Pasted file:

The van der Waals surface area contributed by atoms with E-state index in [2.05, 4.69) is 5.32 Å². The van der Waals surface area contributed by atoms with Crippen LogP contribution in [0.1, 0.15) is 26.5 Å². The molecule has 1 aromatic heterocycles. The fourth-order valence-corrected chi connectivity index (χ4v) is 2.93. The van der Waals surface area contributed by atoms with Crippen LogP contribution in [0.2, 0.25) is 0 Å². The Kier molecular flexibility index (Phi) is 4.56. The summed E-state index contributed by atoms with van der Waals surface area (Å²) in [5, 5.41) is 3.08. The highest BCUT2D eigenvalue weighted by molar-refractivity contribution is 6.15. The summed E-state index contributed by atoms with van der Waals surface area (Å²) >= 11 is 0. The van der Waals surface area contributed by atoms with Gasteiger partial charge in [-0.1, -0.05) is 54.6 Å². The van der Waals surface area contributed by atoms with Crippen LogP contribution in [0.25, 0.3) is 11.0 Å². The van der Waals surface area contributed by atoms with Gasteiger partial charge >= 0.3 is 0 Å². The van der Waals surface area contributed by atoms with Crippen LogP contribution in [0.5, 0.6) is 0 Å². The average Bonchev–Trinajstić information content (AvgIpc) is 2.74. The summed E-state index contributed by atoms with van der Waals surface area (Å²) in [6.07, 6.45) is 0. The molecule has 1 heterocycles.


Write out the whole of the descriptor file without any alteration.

The van der Waals surface area contributed by atoms with E-state index in [2.05, 4.69) is 5.32 Å². The van der Waals surface area contributed by atoms with Crippen LogP contribution in [0.1, 0.15) is 26.5 Å². The molecule has 1 aromatic heterocycles. The fourth-order valence-corrected chi connectivity index (χ4v) is 2.93. The van der Waals surface area contributed by atoms with Crippen LogP contribution in [0.2, 0.25) is 0 Å². The Kier molecular flexibility index (Phi) is 4.56. The summed E-state index contributed by atoms with van der Waals surface area (Å²) in [5, 5.41) is 3.08. The highest BCUT2D eigenvalue weighted by molar-refractivity contribution is 6.15. The summed E-state index contributed by atoms with van der Waals surface area (Å²) >= 11 is 0. The van der Waals surface area contributed by atoms with Gasteiger partial charge in [-0.1, -0.05) is 54.6 Å². The van der Waals surface area contributed by atoms with Crippen LogP contribution in [0.25, 0.3) is 11.0 Å². The van der Waals surface area contributed by atoms with Gasteiger partial charge >= 0.3 is 0 Å². The van der Waals surface area contributed by atoms with Crippen LogP contribution in [0.5, 0.6) is 0 Å². The average Bonchev–Trinajstić information content (AvgIpc) is 2.74. The summed E-state index contributed by atoms with van der Waals surface area (Å²) in [6.07, 6.45) is 0. The molecule has 1 heterocycles.